Links & Quotes

link quote

Some interesting reading (and watching) from today:

The Center for Reproductive Rights is trying to force the U.N. to use anti-torture treaties to silence the Church, arguing that the pro-life message “tortures women”! Huh? Check out this post—UN To Criminalize The Pro-Life Movement?—and sign the ACLJ petition to stop this.

[VIDEO] Nick Vujicic and John Maxwell talk about making today bigger than yesterday.

A word to pastors: “The prophet must hear the message clearly and deliver it faithfully, and that is indeed a grave responsibility; but it is to God alone, not to men.” —A.W. Tozer

“If I am not today all that I hope to be, yet I see Jesus, and that assures me that I shall one day be like Him.” —Charles Spurgeon

A good reminder about Martin Luther King, Jr’s Letter From A Birmingham Jail in this post: When Waiting Doesn’t Work.

U.S. Supreme Court Justice Louis Brandeis famously wrote that the answer to objectionable speech ’is more speech, not enforced silence.’ This seems a most reasonable proposition. If you are offended by someone’s position, you can counter it with your own arguments and expose their error for the world to see and reject. It is a concept that has served our Republic well in the fight for liberty and freedom.” Read more in We Need More First Amendment Freedom.

The so-called global warming “science” is becoming more and more philosophy and conjecture. The title of the article in the esteemed Nature is Key West Antarctic Glaciers Retreating Unstoppably, but the text of the article is very un-scientific and vague. Please read the article for yourself and note phrases like these (emphasis added):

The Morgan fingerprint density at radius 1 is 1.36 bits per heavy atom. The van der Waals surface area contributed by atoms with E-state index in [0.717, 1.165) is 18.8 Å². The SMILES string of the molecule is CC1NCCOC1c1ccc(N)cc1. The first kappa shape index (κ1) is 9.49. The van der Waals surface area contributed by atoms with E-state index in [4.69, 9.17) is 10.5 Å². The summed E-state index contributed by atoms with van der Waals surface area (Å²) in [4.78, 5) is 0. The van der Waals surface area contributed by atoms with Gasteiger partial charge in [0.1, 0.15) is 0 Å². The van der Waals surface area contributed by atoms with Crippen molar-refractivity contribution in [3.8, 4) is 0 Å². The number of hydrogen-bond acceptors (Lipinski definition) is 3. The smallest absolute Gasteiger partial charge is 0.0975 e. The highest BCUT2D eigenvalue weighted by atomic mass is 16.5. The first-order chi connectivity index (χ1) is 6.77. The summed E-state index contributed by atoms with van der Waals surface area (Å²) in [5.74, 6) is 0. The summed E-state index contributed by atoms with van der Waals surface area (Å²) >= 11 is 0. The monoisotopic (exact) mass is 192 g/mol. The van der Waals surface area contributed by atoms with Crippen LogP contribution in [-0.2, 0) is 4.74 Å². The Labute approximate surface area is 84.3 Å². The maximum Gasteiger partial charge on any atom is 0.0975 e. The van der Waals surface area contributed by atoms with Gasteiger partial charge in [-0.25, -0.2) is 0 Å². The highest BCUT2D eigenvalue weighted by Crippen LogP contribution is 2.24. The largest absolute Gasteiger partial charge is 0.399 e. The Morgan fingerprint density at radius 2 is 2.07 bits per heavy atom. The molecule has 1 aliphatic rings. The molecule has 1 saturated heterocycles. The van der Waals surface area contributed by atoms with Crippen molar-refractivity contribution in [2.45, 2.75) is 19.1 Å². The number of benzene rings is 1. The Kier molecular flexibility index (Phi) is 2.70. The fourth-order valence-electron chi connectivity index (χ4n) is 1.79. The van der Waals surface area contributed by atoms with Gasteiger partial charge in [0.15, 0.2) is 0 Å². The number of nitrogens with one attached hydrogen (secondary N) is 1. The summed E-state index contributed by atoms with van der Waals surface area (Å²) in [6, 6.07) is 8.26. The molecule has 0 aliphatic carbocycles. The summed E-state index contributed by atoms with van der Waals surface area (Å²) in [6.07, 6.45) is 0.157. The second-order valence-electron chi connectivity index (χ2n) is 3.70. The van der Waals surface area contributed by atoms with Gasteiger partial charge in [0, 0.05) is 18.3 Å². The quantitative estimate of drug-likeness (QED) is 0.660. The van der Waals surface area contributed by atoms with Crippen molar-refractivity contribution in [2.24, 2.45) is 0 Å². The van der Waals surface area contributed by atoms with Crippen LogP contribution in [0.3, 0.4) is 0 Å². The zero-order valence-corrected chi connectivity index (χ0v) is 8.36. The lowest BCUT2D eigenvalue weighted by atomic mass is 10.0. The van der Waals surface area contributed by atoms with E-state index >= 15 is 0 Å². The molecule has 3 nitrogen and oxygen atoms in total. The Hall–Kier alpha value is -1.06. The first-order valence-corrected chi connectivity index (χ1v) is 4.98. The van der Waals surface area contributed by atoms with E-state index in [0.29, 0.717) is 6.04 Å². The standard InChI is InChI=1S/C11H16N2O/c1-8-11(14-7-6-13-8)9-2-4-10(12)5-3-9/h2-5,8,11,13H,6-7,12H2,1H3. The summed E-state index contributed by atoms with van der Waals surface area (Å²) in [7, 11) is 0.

• Radar observations suggest
  • …would raise sea levels by 1.2 meters if they melted
  • …glaciers are likely to disappear
  • …melting over the next century will probably cause… 
  • And my favorite: “Global sea levels are currently rising about 3 millimetres per year. Most of that comes from the thermal expansion of the warming oceans; some also comes from melting ice in Greenland and Antarctica.” To which I ask: how do we know this isn’t a part of the normal warming and cooling cycle? 

Generation iY (one more chapter)

Generation iYThree years ago I posted this—

I’m going to make a statement about Dr. Tim Elmore’s book Generation iY that I rarely make: This book is a MUST READ for parents and anyone who works with youth!

Yes, a must read. The subtitle of this book is not over-dramatized, but really is an understated truth: Our last chance to save their future.

Recently Tim Elmore released in ebook format a final chapter to Generation iY. After reading this I was just as convinced that anyone who works with our youth must read this book (read my full book review by clicking here). Here are a few quotes from this chapter.

“Historical trends suggest that every time there is a population explosion among the youth (between 15-29 years old), violence follows. Sociologist Gunnar Heinson reported that countries are vulnerable when the youth population is 30 percent or higher.” 

“Our assessment of 8,500 high school and college students clearly reveals a drop in:

  • Resilience—we removed the ability to bounce back after a failure.
  • Empathy—we have pushed them toward self-expansion.
  • Work ethic—their short attention spans make the daily grind a turn-off.
  • Stamina—sticking with the task when the novelty’s going is difficult.